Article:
Wednesday, 20 August 2008

Farewell to the family - so soon!

August 14th

Final day of Teresa’s visit. Beau Séjour is very comfortable except for the fact that all the beds seem to have plastic sheets sewn onto the mattresses. This means every night is “boil in the bag” time, however much you throw off the blankets or keep the windows open.

We have a lazy, long breakfast because after Akagera we need a quiet day to recover. And with flights to catch we have an absolute deadline looming.

Mid-morning we breeze along to the VSO office, do our emailing, generally chill out and wait for Amina to arrive so that we can reclaim our suitcases from the store room. This is not without its moments – Amina is very late arriving, and when she does get in we can’t find the keys. We have visions of having to climb over the partition wall and hand out cases as if we were thieves!

Épi is in the office; she doesn’t look well and is off to the doctors to see if her amoebas have returned. Just as we’re ready for lunch, Joe appears with a bus full of children from one of his primary schools. He’s showing then round Kigali on a day trip and has brought them to VSO to show them what a big office looks like. The children and teachers solemnly troop past us as if we’re part of the furniture. Some shake hands; others glance interestedly at the contents of our suitcases which are in the process of being re-packed. I wonder how many of their write-ups of the visit will include details of muzungus’ dirty laundry…

By late morning we have all the suitcases sorted and are ready for departure. To celebrate, we have lunch at Sole Luna and enjoy the best meal of all our holiday. There’s a wonderful Italian mélange with loads of pasta and sauce and beautifully presented salads. We eat so much we’re groaning and have to sit tight for a good hour after we’ve finished to digest all this stuff! Serve us right. But I’ll be finishing up left-overs at the flat tonight, and Teresa’s got the delights of airline food for the next few meals, so I’m glad we’ve made the most of things. We spend an equally relaxed afternoon back at VSO; Soraya comes in and I learn from her that the training schedule for the next group of volunteers’ ICT is finished. I get a copy so I can bone up on my presentation – I’m down as covering “work specific training” which sounds daunting (especially as I often think I do less work than most of the other volunteers here).

When it’s time to get a taxi to the airport I go to look for one. Just when you want a decent taxi, all the official ones with yellow stripes are gone, and I have to get an unofficial vehicle. This turns out to be the worst car in all Rwanda. The windscreen is cracked in about ten places; the door handles are falling off, and the boot will only shut if it’s slammed. All my family look glumly as if to say “is this the best you can do, Dad?” But it’s only a couple of miles up the road to the airport, and the car does manage to get us there. So I hope they put it down to yet another “typical Rwandan experience”.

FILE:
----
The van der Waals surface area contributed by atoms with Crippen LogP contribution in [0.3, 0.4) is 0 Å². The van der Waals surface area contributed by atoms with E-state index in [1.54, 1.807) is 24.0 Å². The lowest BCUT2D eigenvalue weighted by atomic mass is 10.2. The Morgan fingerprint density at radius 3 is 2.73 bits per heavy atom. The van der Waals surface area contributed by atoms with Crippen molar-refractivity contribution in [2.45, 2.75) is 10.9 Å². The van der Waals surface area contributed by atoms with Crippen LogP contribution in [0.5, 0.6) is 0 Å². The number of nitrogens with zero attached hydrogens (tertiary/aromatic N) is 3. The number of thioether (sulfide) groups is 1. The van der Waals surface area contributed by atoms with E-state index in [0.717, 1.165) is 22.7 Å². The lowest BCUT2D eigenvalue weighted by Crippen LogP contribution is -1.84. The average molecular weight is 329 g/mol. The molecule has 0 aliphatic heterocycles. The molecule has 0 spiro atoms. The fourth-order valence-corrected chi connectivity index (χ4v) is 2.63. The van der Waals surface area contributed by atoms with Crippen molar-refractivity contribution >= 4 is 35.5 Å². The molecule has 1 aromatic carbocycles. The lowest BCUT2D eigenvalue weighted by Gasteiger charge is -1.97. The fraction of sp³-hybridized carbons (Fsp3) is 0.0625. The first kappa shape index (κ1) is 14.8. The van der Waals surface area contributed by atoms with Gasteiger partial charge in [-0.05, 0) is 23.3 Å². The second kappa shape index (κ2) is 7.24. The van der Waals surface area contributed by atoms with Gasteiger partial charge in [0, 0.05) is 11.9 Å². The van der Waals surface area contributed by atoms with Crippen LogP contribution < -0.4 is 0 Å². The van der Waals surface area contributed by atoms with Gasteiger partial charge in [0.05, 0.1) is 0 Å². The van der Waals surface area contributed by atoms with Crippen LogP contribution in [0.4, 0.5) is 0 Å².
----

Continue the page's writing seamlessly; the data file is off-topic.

We say our farewells and I leave my family to find a moto and get back to Gitarama before everything stops running after dark. I mustn’t bet caught out and not able to get back, because it’s a public holiday tomorrow and I’m not sure how much transport will be running. So I lash out on a moto to Nyabogogo, and a crowded and hot matata from there home.

Back at the flat everything feels very deflated. The place no longer seems right without all the clutter of four people. There should be newspapers strewn across the floor, and playing cards or dominoes clattering on the dining table. Janine has brought my washing back; not before time as I’m down to my last shirt or two. After the delights of a Sole Luna lunch I dine on sweaty cheese from our Akagera trip; synthetic Chinese jam from ditto; dry bread from Beau Séjour’s breakfast table plus stale stuff from my larder. And a manky banana which is nearly black after a day in my rucksack. To finish this gourmet supper I have a couple of biscuits and a bowl of porridge.

I spend the evening ironing until I’m too tired to do any more. I try to do the accounts for our holiday. The hired car has worked out more expensive than I predicted, but everything else is either right on budget or below it, and we have done very well. I think the entire fortnight for four people (flights excluded) has come out at about £1300 - £325 a head. Not bad when you consider we’ve visited all corners of this little country, stayed in hotels and guest houses, and hired a car.

I’m so pleased that Teresa and Rachel and Andy have been able to come and see Rwanda. I’m even more pleased that everyone stayed well; we had only a few minor tummy upsets and no accidents, and really we also had no unpleasant or frightening incidents either. I think what my family found most traumatic was coping with the sheer crowds and bustle in central Kigali at the start of their visit. But having survived that day, everything else seemed easily manageable, and even the middle of Kigali got less frightening every time they passed through it.

They’ve met around a quarter of all the VSOs in the country; they’ve seen my office and visited a school in session. When I go to places during the rest of my time here, they’ve got a frame of reference to visualise what I’m doing and where I am, and what the place looks like.

Best of all is that we’ve agreed that I’ll stay for a second year. VSO is happy with that idea; I’ve just got to run it past Claude and make sure the District is OK with it.

By ten o’clock I’m dead on my feet and fall into bed.

It’s been a great fortnight in all ways. I’m so lucky to be in such a beautiful country and to have such a supportive family!

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